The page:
The recent banking security breaches in Nepal highlight the gap in technology, processes, and people in managing critical information technology infrastructures. More importantly, there have been gaps in training and awareness of cyber security. All financial institutions and banks should establish multi-year cyber security programs with training and awareness as a critical component of the program. Training and awareness is one of the measures to decrease the security debt and risks of any organisation. Banking and financial institutions should also leverage the value of cyber security training and awareness in supporting their bottom lines.
Humans are major threat actors in cyber security – whether it’s an individual clicking a link in a phishing email or leaking information knowingly. The compromise in the system often starts with human actions. Research has shown that more than 60 percent of data breaches happening today are the result of an insider’s threat. Hence, training and awareness are critical controls in mitigating cyber risks. To develop effective cyber security training and awareness, banking and financial sectors need to clearly address certain action item. Some key ones are discussed below.
Assessment of training needs
What kind of cyber security training is needed for organisations? Training needs assessment is the first step in identifying the requirements of cyber security training. It varies from basic cybersecurity 101 to advanced training on applications and Applications Programming Interface (API) security as well as vendor specific tools and technologies. The training needs largely depend on employees roles, company size, industry, and the technology stacks used among other things. Employees’ roles help to identify the cyber security training needs. Further, working with external cyber security assessment firms help to formalise the requirements and develop multi-year training programmes.
Basic cybersecurity and privacy training to employees
While organisations’ size and scope of training depends on a lot of other business aspects, basic training in cyber security and privacy by all employees is needed. Basic training should focus on computer hygiene, data security, roles and responsibilities, physical security, and do’s and don’ts. This kind of training should be given during the onboarding of new employees and refreshed yearly or bi-yearly.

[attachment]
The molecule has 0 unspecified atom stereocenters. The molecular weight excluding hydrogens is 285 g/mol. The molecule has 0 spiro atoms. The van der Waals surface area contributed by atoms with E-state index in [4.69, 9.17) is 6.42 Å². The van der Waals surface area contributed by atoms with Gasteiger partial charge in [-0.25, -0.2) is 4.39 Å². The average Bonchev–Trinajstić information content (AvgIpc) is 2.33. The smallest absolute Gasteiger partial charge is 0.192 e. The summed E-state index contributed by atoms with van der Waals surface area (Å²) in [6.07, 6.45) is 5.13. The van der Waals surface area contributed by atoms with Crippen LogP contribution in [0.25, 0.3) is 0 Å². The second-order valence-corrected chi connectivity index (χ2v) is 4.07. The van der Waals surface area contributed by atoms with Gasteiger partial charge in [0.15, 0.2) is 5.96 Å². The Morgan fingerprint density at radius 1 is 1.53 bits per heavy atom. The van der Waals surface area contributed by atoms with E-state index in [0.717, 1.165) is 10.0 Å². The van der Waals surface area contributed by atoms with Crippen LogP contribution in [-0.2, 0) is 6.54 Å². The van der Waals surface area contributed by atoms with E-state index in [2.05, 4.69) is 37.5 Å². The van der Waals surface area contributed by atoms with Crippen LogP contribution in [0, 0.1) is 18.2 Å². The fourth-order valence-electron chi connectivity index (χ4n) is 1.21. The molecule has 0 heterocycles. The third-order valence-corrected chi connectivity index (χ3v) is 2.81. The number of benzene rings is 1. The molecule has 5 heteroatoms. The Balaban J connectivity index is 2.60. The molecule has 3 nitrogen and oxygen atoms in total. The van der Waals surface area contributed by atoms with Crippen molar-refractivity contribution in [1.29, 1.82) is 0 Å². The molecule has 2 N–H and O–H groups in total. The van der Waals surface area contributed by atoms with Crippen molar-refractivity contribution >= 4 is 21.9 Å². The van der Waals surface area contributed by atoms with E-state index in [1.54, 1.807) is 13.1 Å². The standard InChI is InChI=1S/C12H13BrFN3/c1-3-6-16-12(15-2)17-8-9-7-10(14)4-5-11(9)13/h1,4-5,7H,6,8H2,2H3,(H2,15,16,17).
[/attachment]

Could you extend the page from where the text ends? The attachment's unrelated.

Training on privacy and compliance
Regulatory data compliance is important in any industry. Data compliance and privacy team should adhere to the regulatory requirements of the Nepal Rastra Bank (NRB), Payment Card Industry (PCI), EU General Data Protection Regulation (GDPR), and others as applicable. Failing to adhere to the compliance results in regulatory fines and impacts the goodwill of the institution.
Technology specific trainings to software engineers, security engineers, and engineering managers
This includes training on vulnerability management, threat modeling, digital forensics, application security, email security, cloud security, and technologies such as security information and event management (SIEM), intrusion detection system (IDS), file integrity monitoring, endpoint security, data loss prevention system, etc.
Phishing and simulation training
This is one of the most popular cyber security trainings in an organisation. Phishing has a large attack surface, the threat of malware, adware, and ransomware can be largely reduced by this kind of training. Organisations should invest heavily in email security and training so that phishing emails don’t reach the individual mailbox and helps to reduce the attack surface.
Internal processes and policies
Organisations should continuously train and monitor individuals on organisational internal processes and policies on incidence response, acceptable use policy, employee privacy statements, communications, data classification, etc. This ensures that confidentiality, integrity, and availability of the system is maintained.
Cybersecurity refreshment training
C-level (chief level) executives need to be well aware of the fundamentals of cyber security and privacy. They must support cyber security governance and cyber security programs including training and awareness. C-level executives must also understand the competitive advantages and innovation in financial products by enabling security and privacy in financial technologies. It is a known fact that most phishing emails are targeted to C-level executives who should be trained on phishing and work with cyber security teams to mitigate phishing attacks.
Establishing cybersecurity as a shared responsibility
It is the responsibility of management to establish a culture of security as a shared responsibility through training and awareness. A culture of cyber security should share values between different organisational units and accountability across the business units. Cyber security is not merely an IT problem but is the complex amalgamation of people, processes, and technologies.
The larger benefits of cyber security training and awareness include shared values between organisational units, auditing and third party compliance, increased predictability and reduced uncertainty of business operations, protection from legal liabilities, accountability and due-diligence, firm foundation for risk management, and security of customer data and privacy.